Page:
Today I am more mature and definitely happy.  But that quote I have added as a beginning to this reflection really dives into a point I don’t hear of often.  To get real results with forgiveness is not necessarily to go looking for a scenario where a person can obtain closure.  In fact, that’s downright selfish.  My idea of closure may be drastically different from my ex-fiancée’s idea of closure.

Instead of seeking closure from her, I sought answers within my own actions.  I sought to lay out all the wrongs I did against her both out of anger and naiveté.  Afterall, relationships are not one-way occurrences. If it was toxic, I had some part of making it toxic.  I sought counseling.  I read and reflected.  I prayed for myself.  I allowed myself to fall in love again, and get hurt; to start over again, and to be vulnerable again.

I prayed for her almost every day, and then every other day, and then after four or five months, I prayed for her on occasion.  I recognized that I was not helping the healing process for myself if I frequently reviewed my past with her.  I had to trust that she was being taken care of and being prayed for by others.

Remember Jean Vanier said to acknowledge our stories?  I’m acknowledging that even after a harsh break-up, and going to counseling, I still messed up with other brand new relationships. Yet, I have not quit believing that I can do better in my relationships, and especially in dating.  I have gotten back up, and take all events as learning experiences.

Forgiveness is coming to an acceptance of what is broken and letting go of regret or resentment.  Moving on does not meaning the brokenness is gone.  It means acknowledging our scars and walking forward with them, not shying away from our needs.  One of my major needs has been to be consistent in my prayer life, and attend prayer with a community, regardless if I feel I “get something out of it.”  The gift has been in the stability rather than in small moments of joy or peace, which do occur, but definitely not every time.

It really did take double the amount of time I was dating my ex-fiancée to move into a healthy mindset about my relationship with her.  I have not spoken to her for a very long time, nor do I intend do.  But if I did run into her, I pray that I would be nothing less than sincerely courteous to her and able to wish her well, without sounding condescending.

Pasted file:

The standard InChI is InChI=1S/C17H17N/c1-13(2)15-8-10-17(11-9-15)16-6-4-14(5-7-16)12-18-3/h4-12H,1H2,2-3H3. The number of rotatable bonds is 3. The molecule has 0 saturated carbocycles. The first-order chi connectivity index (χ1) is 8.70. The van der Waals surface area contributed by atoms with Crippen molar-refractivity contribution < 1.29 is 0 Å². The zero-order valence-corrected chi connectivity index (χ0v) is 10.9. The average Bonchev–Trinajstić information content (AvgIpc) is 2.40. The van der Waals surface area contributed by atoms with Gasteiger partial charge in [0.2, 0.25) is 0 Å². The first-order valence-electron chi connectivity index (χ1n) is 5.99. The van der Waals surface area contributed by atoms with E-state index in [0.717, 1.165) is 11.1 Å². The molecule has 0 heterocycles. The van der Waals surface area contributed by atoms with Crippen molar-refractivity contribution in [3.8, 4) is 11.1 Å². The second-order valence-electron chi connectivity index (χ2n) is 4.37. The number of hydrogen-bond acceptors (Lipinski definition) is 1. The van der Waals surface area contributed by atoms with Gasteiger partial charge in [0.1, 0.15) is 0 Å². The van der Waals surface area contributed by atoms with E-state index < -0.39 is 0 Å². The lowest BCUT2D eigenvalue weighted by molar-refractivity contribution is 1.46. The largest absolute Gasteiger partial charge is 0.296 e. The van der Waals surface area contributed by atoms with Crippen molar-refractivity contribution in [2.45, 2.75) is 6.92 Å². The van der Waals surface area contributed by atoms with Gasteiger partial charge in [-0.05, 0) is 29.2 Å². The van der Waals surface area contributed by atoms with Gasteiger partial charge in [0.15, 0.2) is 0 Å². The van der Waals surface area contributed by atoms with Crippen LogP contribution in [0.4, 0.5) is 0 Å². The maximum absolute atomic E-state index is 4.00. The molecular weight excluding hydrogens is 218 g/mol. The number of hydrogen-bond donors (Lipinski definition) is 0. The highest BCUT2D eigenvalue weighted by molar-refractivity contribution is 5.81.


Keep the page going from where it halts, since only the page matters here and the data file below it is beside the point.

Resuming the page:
My prayer for you, the reader, is that you too will find quiet time to look into your past hurts and scars, and then with much hopeful resolve, ask God to open your heart to that gift of forgiveness so that you can be a light and companion to others as they wrestle with their own brokenness.

 

Loneliness vs Solitude

The reflection below is worthy of your pondering. It speaks about the fact that there is a spiritual battle within us that can make us feel lonely. Loneliness is negative and un-useful. Solitude is finding a place within ourselves to be at peace. It’s usually found in quiet spaces, but a sense of solitude can also come up when you realize that what you do to connect with God is rare and not often promoted or announced. There is solitude in knowing that your relationship with God is hard to explain to others. It should give you peace and a sense that you are particularly special…there is only one of YOU, you are not replicated and have never been or will be replicated.

May you seek time to increase solitude in your life so that you have the spiritual energy to fight off the temptation of loneliness. May your solitude increase your awareness of your connection to this world and promote a compassionate response to all whom you meet.

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Friday 12 April 2013

Loneliness seems to be an essentially human experience. It is not just about being alone. Loneliness is not the same thing as solitude. We can be alone yet happy, because we know that we are part of a family, a community, even the universe itself. Loneliness is a feeling of not being part of anything, of being cut off. It is a feeling of being unworthy, of not being able to cope in the face of a universe that seem to work against us. Loneliness is a feeling of being guilty. Of what? Of existing? Of being judged? By whom? We do not know. Loneliness is a taste of death.

– Jean Vanier, Becoming Human, p. 33

Who is Jean Vanier?

What We Feed Will Grow

A key theological point I am learning through l’Arche is about accepting the “shadow-side” of my Self.  Jean Vanier and Henri Nouwen, two great theologians from l’Arche, speak about our shadow-side as being not “apart” from us, but “a part” of us.  It is never going to go away, and the more we repress it, the more it is bound to explode.  Repression of our shadow is practically the same as “feeding it.”

I ran into the comic strip below from my brother who has always shared great stuff with me.  The story tells everything you need to know about how to handle your shadow side.

Jean recommended that we not feed the shadow, but befriend the shadow so that when others do wrong to us, we will not react with aggression or despair, but will hold a sense of empathy for that wrongdoer.  Knowing how to forgive is also knowing the “bad wolf” of our own, and realizing that the person who wronged you has ultimately a harder battle…within their Self their shadow is winning, and it is not allowing them to become the best person they can be.  And that’s a sad state of being.  So pray for them, and forgive them, for they do not know what they do.